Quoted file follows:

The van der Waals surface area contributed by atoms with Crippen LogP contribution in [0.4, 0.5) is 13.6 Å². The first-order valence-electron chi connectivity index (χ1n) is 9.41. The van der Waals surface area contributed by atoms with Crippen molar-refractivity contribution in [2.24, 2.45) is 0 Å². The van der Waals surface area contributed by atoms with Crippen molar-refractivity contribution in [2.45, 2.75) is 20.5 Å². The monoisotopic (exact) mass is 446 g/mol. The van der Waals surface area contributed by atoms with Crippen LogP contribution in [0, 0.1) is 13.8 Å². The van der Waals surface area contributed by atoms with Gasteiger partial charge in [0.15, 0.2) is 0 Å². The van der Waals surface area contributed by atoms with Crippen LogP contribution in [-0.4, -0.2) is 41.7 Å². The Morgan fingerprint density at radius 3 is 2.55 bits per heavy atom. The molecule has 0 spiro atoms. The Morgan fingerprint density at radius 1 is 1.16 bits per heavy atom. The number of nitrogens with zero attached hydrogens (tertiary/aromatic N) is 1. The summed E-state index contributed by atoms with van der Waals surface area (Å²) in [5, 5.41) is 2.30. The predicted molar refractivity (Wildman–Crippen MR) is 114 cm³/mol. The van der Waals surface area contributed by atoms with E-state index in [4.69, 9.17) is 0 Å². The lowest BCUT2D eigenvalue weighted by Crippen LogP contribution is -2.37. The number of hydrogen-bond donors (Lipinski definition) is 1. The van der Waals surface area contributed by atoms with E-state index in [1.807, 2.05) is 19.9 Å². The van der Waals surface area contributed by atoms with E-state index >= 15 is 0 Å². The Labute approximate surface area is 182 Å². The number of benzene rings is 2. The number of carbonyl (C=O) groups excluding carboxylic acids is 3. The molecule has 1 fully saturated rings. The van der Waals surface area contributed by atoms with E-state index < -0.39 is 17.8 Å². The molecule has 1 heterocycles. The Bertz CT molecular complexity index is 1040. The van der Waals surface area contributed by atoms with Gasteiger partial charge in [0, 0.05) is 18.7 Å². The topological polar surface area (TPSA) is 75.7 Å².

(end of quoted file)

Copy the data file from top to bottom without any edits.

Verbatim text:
The van der Waals surface area contributed by atoms with Crippen LogP contribution in [0.4, 0.5) is 13.6 Å². The first-order valence-electron chi connectivity index (χ1n) is 9.41. The van der Waals surface area contributed by atoms with Crippen molar-refractivity contribution in [2.24, 2.45) is 0 Å². The van der Waals surface area contributed by atoms with Crippen molar-refractivity contribution in [2.45, 2.75) is 20.5 Å². The monoisotopic (exact) mass is 446 g/mol. The van der Waals surface area contributed by atoms with Crippen LogP contribution in [0, 0.1) is 13.8 Å². The van der Waals surface area contributed by atoms with Gasteiger partial charge in [0.15, 0.2) is 0 Å². The van der Waals surface area contributed by atoms with Crippen LogP contribution in [-0.4, -0.2) is 41.7 Å². The Morgan fingerprint density at radius 3 is 2.55 bits per heavy atom. The molecule has 0 spiro atoms. The Morgan fingerprint density at radius 1 is 1.16 bits per heavy atom. The number of nitrogens with zero attached hydrogens (tertiary/aromatic N) is 1. The summed E-state index contributed by atoms with van der Waals surface area (Å²) in [5, 5.41) is 2.30. The predicted molar refractivity (Wildman–Crippen MR) is 114 cm³/mol. The van der Waals surface area contributed by atoms with E-state index in [4.69, 9.17) is 0 Å². The lowest BCUT2D eigenvalue weighted by Crippen LogP contribution is -2.37. The number of hydrogen-bond donors (Lipinski definition) is 1. The van der Waals surface area contributed by atoms with E-state index in [1.807, 2.05) is 19.9 Å². The van der Waals surface area contributed by atoms with E-state index >= 15 is 0 Å². The Labute approximate surface area is 182 Å². The number of benzene rings is 2. The number of carbonyl (C=O) groups excluding carboxylic acids is 3. The molecule has 1 fully saturated rings. The van der Waals surface area contributed by atoms with E-state index < -0.39 is 17.8 Å². The molecule has 1 heterocycles. The Bertz CT molecular complexity index is 1040. The van der Waals surface area contributed by atoms with Gasteiger partial charge in [0, 0.05) is 18.7 Å². The topological polar surface area (TPSA) is 75.7 Å².